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Sports >  Idaho basketball

Analysis: Lack of offensive firepower, mix of lineups have hampered Idaho’s consistency

UPDATED: Wed., Feb. 24, 2021

Idaho men’s basketball coach Zac Claus instructs his team during a 90-64 Big Sky Conference setback against Eastern Washington on Feb. 6 in Cheney.  (Jesse Tinsley/The Spokesman-Review)
Idaho men’s basketball coach Zac Claus instructs his team during a 90-64 Big Sky Conference setback against Eastern Washington on Feb. 6 in Cheney. (Jesse Tinsley/The Spokesman-Review)
By Peter Harriman For The Spokesman-Review

MOSCOW, Idaho – Embedded in its team statistics is information that may reflect, in a broad way, a significant reason Idaho is pressing on through a winless season.

In 19 games, the Vandals have started 10 players in 10 lineup configurations.

Only sophomore guard Gabe Quinnett has started them all.

With two games apiece remaining against Montana State and Montana, it is hard to look at the Vandals and say with any certainty who would be top five or even top seven. None of the rotations coach Zac Claus has sent out on court has delivered on a regular basis .

“We’ve had a little bit of injury. … We’ve also had, for us, a lack of consistency,” Claus says of his varied lineups. “It’s a matter of guys continuing to come to the forefront every day in practice and every game playing to the best of their ability and being efficient with their minutes and shots.”

While the Vandals, at times, have looked equal to their competition, in no game has Idaho put a team on the floor that rattled an opponent or created matchups demonstrably in the Vandals’ favor. That includes playing with a pair of big men in 6-foot-8 senior Scott Blakney and 6-10 freshman Tanner Christensen and going with a pair of ball-handling guards in senior Damen Thacker and freshman Hunter-Jack Madden.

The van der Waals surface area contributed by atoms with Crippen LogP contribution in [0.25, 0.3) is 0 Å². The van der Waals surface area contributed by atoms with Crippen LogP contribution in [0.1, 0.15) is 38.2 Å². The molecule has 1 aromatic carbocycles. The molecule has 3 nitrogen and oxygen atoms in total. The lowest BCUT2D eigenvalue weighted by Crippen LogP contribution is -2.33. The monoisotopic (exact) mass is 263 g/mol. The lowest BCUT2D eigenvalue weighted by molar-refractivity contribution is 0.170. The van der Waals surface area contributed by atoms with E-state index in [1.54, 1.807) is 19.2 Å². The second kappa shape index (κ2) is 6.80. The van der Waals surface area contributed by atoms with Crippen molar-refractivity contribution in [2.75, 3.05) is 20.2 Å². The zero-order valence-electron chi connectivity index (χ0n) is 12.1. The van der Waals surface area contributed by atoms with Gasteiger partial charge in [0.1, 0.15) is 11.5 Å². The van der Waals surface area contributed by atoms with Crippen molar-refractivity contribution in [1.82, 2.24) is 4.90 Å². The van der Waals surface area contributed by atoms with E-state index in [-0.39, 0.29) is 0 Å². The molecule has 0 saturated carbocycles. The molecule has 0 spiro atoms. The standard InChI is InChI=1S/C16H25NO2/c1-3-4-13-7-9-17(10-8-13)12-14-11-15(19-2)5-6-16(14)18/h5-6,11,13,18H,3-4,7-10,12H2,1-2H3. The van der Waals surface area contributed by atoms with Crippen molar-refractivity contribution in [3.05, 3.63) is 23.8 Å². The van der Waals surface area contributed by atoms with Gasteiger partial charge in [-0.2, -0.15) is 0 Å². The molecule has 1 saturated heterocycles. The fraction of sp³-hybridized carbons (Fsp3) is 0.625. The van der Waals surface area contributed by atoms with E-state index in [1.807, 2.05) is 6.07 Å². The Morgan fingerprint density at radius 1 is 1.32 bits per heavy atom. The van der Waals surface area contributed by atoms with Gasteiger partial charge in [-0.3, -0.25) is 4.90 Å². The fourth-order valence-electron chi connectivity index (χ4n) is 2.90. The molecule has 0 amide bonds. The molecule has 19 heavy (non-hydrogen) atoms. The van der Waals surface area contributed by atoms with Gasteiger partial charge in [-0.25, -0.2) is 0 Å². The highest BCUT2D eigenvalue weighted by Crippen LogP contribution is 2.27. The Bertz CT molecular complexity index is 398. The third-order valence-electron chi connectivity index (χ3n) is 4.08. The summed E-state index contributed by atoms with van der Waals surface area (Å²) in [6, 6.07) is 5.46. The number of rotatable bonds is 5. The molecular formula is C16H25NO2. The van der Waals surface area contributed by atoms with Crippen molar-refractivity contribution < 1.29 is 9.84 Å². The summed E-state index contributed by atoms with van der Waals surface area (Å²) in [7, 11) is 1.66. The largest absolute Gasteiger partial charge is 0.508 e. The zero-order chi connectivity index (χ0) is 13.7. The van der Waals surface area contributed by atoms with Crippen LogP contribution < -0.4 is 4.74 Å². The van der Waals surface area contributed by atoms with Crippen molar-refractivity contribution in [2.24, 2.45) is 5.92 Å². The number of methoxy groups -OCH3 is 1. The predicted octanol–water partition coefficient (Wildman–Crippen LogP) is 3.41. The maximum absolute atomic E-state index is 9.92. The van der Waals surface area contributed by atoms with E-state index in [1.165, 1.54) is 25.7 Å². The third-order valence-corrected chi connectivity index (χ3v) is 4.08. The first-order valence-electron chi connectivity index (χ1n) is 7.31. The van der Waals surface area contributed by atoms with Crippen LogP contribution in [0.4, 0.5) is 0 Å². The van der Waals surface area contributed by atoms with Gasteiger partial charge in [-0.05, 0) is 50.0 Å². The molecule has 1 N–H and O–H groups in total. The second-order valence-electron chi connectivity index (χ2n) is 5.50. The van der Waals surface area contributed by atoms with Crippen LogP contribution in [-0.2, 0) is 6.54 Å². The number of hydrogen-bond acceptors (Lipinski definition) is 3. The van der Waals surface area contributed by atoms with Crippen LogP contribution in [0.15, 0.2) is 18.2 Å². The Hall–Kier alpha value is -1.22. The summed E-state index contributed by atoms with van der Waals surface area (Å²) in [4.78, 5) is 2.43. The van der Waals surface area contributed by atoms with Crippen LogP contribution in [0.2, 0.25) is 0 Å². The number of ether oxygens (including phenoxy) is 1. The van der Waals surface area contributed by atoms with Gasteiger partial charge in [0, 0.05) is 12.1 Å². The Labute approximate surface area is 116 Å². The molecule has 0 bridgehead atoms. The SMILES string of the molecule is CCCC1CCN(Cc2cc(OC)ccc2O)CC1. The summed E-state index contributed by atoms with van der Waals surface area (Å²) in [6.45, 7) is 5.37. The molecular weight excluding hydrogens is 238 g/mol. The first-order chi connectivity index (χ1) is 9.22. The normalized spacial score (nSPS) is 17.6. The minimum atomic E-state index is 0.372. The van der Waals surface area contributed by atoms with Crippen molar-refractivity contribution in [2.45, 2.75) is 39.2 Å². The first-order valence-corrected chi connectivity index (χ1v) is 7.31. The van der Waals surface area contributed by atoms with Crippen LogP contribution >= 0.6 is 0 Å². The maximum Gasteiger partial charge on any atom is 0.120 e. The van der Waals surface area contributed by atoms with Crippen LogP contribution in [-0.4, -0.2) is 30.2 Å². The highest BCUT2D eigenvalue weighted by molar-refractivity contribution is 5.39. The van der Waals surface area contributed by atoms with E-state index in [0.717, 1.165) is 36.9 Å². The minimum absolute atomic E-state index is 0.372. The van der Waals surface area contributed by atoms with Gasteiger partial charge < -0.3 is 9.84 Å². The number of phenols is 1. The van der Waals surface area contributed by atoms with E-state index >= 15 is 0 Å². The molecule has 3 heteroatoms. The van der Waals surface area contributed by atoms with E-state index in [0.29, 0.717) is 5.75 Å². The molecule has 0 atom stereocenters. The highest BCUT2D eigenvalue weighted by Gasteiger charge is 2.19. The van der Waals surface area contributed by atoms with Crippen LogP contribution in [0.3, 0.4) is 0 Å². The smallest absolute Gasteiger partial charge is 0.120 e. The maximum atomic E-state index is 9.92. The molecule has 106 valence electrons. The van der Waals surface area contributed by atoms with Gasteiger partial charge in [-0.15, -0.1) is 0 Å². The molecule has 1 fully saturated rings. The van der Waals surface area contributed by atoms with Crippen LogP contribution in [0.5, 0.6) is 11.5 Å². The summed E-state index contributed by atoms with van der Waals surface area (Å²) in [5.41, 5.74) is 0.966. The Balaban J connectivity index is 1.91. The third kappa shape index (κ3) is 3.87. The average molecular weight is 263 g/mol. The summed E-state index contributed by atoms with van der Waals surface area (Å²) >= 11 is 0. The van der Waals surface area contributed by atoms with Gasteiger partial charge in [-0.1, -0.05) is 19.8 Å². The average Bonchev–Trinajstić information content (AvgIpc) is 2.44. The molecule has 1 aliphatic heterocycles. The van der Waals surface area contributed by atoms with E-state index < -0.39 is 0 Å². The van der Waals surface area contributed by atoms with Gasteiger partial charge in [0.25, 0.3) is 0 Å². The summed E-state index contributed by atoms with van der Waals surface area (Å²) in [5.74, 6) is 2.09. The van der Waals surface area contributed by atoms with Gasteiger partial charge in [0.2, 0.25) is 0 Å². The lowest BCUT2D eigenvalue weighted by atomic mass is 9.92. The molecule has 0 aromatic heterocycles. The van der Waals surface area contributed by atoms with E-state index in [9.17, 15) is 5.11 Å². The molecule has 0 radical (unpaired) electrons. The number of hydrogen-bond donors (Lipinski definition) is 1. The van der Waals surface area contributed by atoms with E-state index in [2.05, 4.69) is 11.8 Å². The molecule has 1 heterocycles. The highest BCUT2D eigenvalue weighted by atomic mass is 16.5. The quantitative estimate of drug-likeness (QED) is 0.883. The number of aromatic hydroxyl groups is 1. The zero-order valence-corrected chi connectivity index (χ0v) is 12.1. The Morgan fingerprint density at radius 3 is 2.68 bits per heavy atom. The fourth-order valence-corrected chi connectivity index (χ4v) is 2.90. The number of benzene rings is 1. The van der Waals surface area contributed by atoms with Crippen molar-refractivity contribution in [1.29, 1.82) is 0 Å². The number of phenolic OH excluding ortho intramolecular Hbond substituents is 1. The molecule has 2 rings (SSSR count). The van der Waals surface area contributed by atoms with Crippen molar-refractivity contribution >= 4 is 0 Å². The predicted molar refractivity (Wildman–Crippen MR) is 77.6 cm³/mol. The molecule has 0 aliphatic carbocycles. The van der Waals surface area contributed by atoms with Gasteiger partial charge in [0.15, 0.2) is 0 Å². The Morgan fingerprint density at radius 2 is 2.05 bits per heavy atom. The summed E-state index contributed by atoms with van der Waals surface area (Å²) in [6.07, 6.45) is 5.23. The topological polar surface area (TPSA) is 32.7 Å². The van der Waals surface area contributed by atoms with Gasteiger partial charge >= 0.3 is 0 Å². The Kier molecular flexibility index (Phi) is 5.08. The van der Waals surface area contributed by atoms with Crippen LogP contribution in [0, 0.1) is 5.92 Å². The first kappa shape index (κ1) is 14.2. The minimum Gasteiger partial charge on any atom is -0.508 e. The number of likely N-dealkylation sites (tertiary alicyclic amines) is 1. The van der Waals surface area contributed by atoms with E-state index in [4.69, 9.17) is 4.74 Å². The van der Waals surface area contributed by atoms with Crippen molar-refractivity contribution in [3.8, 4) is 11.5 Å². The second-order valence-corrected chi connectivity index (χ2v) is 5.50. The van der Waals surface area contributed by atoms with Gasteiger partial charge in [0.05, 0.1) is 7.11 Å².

Opponents have also learned Idaho’s ability to score is fragile when the Vandals, especially the guards, face rugged pressure.

In its most recent series, against Portland State, Idaho committed 26 turnovers in an 84-64 loss and 20 turnovers in a 71-40 beating in which the Vandals trailed 28-24 at the half but was outscored 43-16 in the final period. The Vikings scored 28 points off turnovers in that game. Blakney, Idaho’s leading scorer at 11 points per game, scored 12 against PSU in the opener. He found himself guarded front and back in the second game and was held to six points and a pair of rebounds while making four turnovers.

Claus minced no words about what happened.

“Their pressure just enveloped us,” he said. “We could not get off our heels. We did not take care of the ball and they played downhill. They were able to knock down both jumpers and get themselves to the rim with frequency and gave us a big old burst of it and we were not able to respond.”

Ja’Vary Christmas quietly had an efficient series against PSU with 17 points, nine rebounds and a pair of steals.

Early in the second half of the second game, he forcefully grabbed an offensive rebound and put it back for a basket. It was the kind of play that could ignite a team to go on a run if it had enough parts meshing smoothly to take advantage of such a boost.

The Vandals are at home again Friday at 4 p.m. and Sunday at noon with Montana State for their final games in Memorial Gym.

They finish the season March 4 and 6 at Montana.

That’s not much time to take big enough strides to figure out an effective lineup to beat Big Sky Conference teams. At 0-19 the Vandals, in truth, don’t have much to play for anymore.

But after the humbling loss to PSU on Saturday, Claus said his team continues to bring a workmanlike demeanor and an optimistic attitude to practice.

“I know these guys keep coming back for more each and every day,” he said. “They had a bad day today. We had a bad day today. I know these guys will jump right back in it. They are resilient in coming back for more.

“They keep coming back with a smile on their face asking, ‘What’s next?’ They won’t stop doing that.”

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